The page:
It’s certainly no secret that we’re spending more and more time online. In fact, the 2018 Global Digital suite of reports from We Are Social and Hootsuite, published earlier this year, share data showing that the average internet user spends about 6 hours online every day. When you add that up for the 4 billion internet users across the globe, the world will spend an impressive 1 billion years online this year!

Nearly a quarter of a billion new users came online for the first time last year, bringing the total internet users to 53% of the world’s population – up 7% from 2016. Much of this growth is due to more affordable smartphones and mobile data plans. Social media use is also on the rise, up 13%, with over 3 billion people using social media platforms each month. Not surprisingly, 9 in 10 of those users are accessing those platforms on mobile devices.

Digital Around the World in 2018

The Growth of Messenger Apps

During 2017 nearly 1 million people started using social media for the first time every day, which breaks down to more than 11 new users every second. Facebook’s core platform is still the leader in active users, but WhatsApp and Facebook Messenger both grew twice as fast. The number of people using each of those messenger apps was up by 30% last year, tying them at about 1.3 billion active users on each platform. However, WhatsApp wins when it comes to geographic penetration, boasting top messenger app status in 128 countries compared to Facebook Messenger’s 72 countries.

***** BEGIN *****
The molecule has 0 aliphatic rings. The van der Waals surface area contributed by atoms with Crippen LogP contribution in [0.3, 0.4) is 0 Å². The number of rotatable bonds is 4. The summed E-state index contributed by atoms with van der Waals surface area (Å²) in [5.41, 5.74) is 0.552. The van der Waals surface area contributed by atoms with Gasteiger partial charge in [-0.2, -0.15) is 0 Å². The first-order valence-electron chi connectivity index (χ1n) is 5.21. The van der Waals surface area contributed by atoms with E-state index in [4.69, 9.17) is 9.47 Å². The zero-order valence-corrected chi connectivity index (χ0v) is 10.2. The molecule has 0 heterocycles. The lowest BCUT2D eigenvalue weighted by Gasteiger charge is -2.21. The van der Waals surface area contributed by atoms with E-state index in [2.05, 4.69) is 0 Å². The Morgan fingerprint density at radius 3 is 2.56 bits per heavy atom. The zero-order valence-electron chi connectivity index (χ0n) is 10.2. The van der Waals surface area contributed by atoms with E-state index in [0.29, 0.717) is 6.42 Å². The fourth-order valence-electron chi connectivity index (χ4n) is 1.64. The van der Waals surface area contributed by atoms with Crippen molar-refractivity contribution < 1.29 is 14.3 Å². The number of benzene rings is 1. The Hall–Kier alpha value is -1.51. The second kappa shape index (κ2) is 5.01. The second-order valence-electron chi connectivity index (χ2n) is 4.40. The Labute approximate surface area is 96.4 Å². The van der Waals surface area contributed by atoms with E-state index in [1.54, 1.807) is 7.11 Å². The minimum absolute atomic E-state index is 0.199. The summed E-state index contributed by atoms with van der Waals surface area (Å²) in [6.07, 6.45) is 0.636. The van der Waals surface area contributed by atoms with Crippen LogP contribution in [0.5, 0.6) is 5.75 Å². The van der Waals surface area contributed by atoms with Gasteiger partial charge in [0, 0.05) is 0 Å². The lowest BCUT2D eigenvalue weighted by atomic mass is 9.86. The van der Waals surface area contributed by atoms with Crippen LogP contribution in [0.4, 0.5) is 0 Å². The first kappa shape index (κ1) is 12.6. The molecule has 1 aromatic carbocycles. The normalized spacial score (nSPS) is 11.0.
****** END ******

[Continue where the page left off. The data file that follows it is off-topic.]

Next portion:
Top Messenger Apps

The Rise in E-commerce

1.77 billion people worldwide are now buying consumer goods online, a growth of 8% during 2017, reaching a total annual spend of nearly $1.5 trillion USD last year. Adding in other categories such as travel and digital content raises the global e-commerce figure to be closer to $2 trillion USD.